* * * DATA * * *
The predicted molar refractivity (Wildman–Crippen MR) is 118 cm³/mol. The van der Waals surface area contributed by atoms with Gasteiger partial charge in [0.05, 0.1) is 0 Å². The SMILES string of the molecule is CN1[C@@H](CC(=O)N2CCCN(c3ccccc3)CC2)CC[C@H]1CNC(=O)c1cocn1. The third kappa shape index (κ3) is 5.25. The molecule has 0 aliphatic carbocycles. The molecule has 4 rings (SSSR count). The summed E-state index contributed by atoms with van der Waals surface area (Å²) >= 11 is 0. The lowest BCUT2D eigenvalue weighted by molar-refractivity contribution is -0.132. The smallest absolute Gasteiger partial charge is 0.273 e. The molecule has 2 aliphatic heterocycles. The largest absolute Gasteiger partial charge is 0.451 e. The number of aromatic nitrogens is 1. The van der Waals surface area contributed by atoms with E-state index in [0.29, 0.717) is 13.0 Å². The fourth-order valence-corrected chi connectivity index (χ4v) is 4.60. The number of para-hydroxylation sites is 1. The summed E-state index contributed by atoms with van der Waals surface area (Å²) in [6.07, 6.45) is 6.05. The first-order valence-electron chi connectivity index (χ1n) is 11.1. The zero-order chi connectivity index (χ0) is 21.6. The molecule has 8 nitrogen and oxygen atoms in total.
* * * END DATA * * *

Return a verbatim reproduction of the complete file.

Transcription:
The predicted molar refractivity (Wildman–Crippen MR) is 118 cm³/mol. The van der Waals surface area contributed by atoms with Gasteiger partial charge in [0.05, 0.1) is 0 Å². The SMILES string of the molecule is CN1[C@@H](CC(=O)N2CCCN(c3ccccc3)CC2)CC[C@H]1CNC(=O)c1cocn1. The third kappa shape index (κ3) is 5.25. The molecule has 0 aliphatic carbocycles. The molecule has 4 rings (SSSR count). The summed E-state index contributed by atoms with van der Waals surface area (Å²) >= 11 is 0. The lowest BCUT2D eigenvalue weighted by molar-refractivity contribution is -0.132. The smallest absolute Gasteiger partial charge is 0.273 e. The molecule has 2 aliphatic heterocycles. The largest absolute Gasteiger partial charge is 0.451 e. The number of aromatic nitrogens is 1. The van der Waals surface area contributed by atoms with E-state index in [0.29, 0.717) is 13.0 Å². The fourth-order valence-corrected chi connectivity index (χ4v) is 4.60. The number of para-hydroxylation sites is 1. The summed E-state index contributed by atoms with van der Waals surface area (Å²) in [6.07, 6.45) is 6.05. The first-order valence-electron chi connectivity index (χ1n) is 11.1. The zero-order chi connectivity index (χ0) is 21.6. The molecule has 8 nitrogen and oxygen atoms in total.